The personal information of more than 72,000 Pennsylvanians was exposed in a data breach last month, and questions and calls for an investigation are mounting.
State Republican lawmakers are leading the calls for an investigation and using the breach as an opportunity to lobby for other agenda items, particularly their desire to repeal some of the governor’s authority.
Democrats have been mostly quiet about the breach.
Those tens of thousands of Pennsylvanians impacted by the breach have not yet been notified.
The state Department of Health on Monday said notifications will be mailed to all affected individuals later this week.
Here’s what the USA TODAY Network Pennsylvania Capital Bureau knows about the data breach:
Who knew about the data breach and when did they know?
The timeline of events is not completely clear.
Rep. Jason Ortitay, R-Washington County, said he first heard of a breach and reached out to the governor’s office in early April. He said he was told it was not true.
The governor’s office did not respond to USA TODAY Pennsylvania Capital Bureau questions seeking clarity.
Ortitay said WPXI, a Pittsburgh TV news station, asked the state Department of Health about the breach, and the department confirmed it early the week of April 19.
The state health department on Monday said it “recently” learned about the breach, but did not clarify a timeline.
Who leaked the information?
The state Department of Health said it recently became aware that certain employees of Insight Global — an Atlanta-based vendor contracted by the department in March 2020 for $29 million to provide contact tracing and other similar services — disregarded security protocols established in the contract and created unauthorized documents outside of the secure data systems created by the commonwealth.
The unauthorized documents existed separately from the official data that Insight Global employees were collecting and providing to the state Department of Health within secure data platforms.
No commonwealth IT assets or systems, including the COVID Alert PA app, were involved or compromised.
What information was leaked?
The leaked documents contained a minimum of 72,000 individuals’ names, and some of the names are associated with additional information such as phone numbers and email addresses along with personal information such as gender, age, sexual orientation, and COVID diagnosis and exposure status, according to the Pennsylvania Department of Health.
The documents did not include financial account information, addresses or Social Security numbers, according to the department.
“The Department of Health takes the safety and security of individuals’ personal information extremely seriously,” said spokesman Barry Ciccocioppo. “We are extremely dismayed that employees from Insight Global acted in a way that may have compromised this type of information and sincerely apologize to all impacted individuals.
“Immediately after becoming aware, the Department took swift action demanding Insight Global properly secure the documents. Insight Global engaged third-party IT specialists and immediately began a forensic investigation to identify all individuals who might be impacted.”
How to know if you’re impacted
The state has not yet formally notified the Pennsylvanians who were impacted.
Pennsylvania health officials on Monday said notifications will be mailed to all affected individuals later this week.
Additionally, a hotline has been set up for those who are concerned about the security of their information: 1-855-535-1787.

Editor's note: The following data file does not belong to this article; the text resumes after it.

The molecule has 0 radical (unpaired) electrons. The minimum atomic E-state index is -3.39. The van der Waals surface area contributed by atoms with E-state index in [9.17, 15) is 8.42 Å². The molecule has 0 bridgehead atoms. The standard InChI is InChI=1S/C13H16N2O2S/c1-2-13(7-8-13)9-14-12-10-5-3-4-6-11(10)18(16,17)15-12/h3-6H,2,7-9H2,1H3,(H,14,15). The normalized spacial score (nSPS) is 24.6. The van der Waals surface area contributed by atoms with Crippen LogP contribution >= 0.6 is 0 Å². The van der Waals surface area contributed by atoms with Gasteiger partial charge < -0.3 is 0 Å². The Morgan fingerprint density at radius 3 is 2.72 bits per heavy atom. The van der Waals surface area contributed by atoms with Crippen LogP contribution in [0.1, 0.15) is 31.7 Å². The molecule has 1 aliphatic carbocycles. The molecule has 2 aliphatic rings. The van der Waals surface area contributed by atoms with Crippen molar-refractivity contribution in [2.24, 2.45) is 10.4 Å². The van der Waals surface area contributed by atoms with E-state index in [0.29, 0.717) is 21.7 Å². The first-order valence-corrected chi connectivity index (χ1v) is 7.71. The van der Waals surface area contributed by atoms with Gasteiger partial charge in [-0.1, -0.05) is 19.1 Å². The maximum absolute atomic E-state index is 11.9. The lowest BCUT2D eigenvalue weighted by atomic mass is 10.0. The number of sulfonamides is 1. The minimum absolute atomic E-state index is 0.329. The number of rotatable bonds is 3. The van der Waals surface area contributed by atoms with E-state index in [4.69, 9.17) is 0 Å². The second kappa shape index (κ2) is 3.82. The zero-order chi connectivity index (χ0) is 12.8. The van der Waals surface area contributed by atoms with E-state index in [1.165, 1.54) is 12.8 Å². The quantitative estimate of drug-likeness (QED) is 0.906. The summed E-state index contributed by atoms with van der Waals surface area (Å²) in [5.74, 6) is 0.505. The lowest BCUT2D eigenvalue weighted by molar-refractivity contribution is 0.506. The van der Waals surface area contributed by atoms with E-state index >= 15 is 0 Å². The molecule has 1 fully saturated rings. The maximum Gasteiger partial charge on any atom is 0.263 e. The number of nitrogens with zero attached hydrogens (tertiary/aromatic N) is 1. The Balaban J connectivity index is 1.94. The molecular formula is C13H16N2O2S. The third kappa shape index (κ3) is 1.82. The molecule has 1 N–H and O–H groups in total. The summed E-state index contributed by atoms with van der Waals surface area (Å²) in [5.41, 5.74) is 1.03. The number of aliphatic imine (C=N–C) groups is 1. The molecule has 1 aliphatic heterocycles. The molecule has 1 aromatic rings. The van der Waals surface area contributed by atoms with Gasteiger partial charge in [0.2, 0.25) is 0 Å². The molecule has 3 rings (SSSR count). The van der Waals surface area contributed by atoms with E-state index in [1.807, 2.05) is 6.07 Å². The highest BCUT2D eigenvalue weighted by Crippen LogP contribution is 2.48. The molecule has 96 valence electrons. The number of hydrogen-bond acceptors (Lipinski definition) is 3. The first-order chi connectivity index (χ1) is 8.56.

The hotline opened at 1 p.m. Friday, and 104 calls were received that day, according to the Department of Health.
The toll-free line is staffed from 9 a.m. to 9 p.m. Monday through Friday.
Though no financial information was included, credit monitoring and identity protection services will be offered at no cost to anyone impacted by this incident, the health department said.
What is the state doing about the breach?
As a result of the breach, the state Department of Health is not renewing Insight Global’s contract when it expires on July 31.
“The department is evaluating how to appropriately onboard resources to meet the public health needs of Pennsylvanians,” Ciccocioppo said.
Republicans are calling for the contract to be terminated immediately.
What is being investigated?
Some Republican lawmakers are calling for a full investigation.
“Why didn’t the department or the governor’s office take action when they were notified months earlier and again by me in early April?” Ortitay said. “How many more people had their information compromised because the governor’s administration failed to act immediately? Also, why isn’t the department immediately terminating the contract of this company? Who is going to trust them moving forward? We need a full investigation.”
House Majority Leader Kerry Benninghoff, R-Centre County, said this breach of trust is another reason why the General Assembly put Gov. Tom Wolf’s emergency declarations on the May 18 primary ballot.
The Insight contract “was issued under sole-sourcing no-bid contract authority of the governor’s emergency disaster declaration. That means that the Wolf administration did not need to seek other bids, did not have seek better security maintenance, and did not have additional scrutiny over the issuance of this contract,” Benninghoff said.
“It is the latest example of extreme mismanagement from this administration that resulted in injury to Pennsylvanians and it is another example of why we are putting to the voters Constitutional amendments that would reassert legislative oversight into the management of emergency disaster declarations.”
Candy Woodall is a reporter for the USA TODAY Network Pennsylvania Capital Bureau. She can be reached at 717-480-1783 or on Twitter at @candynotcandace.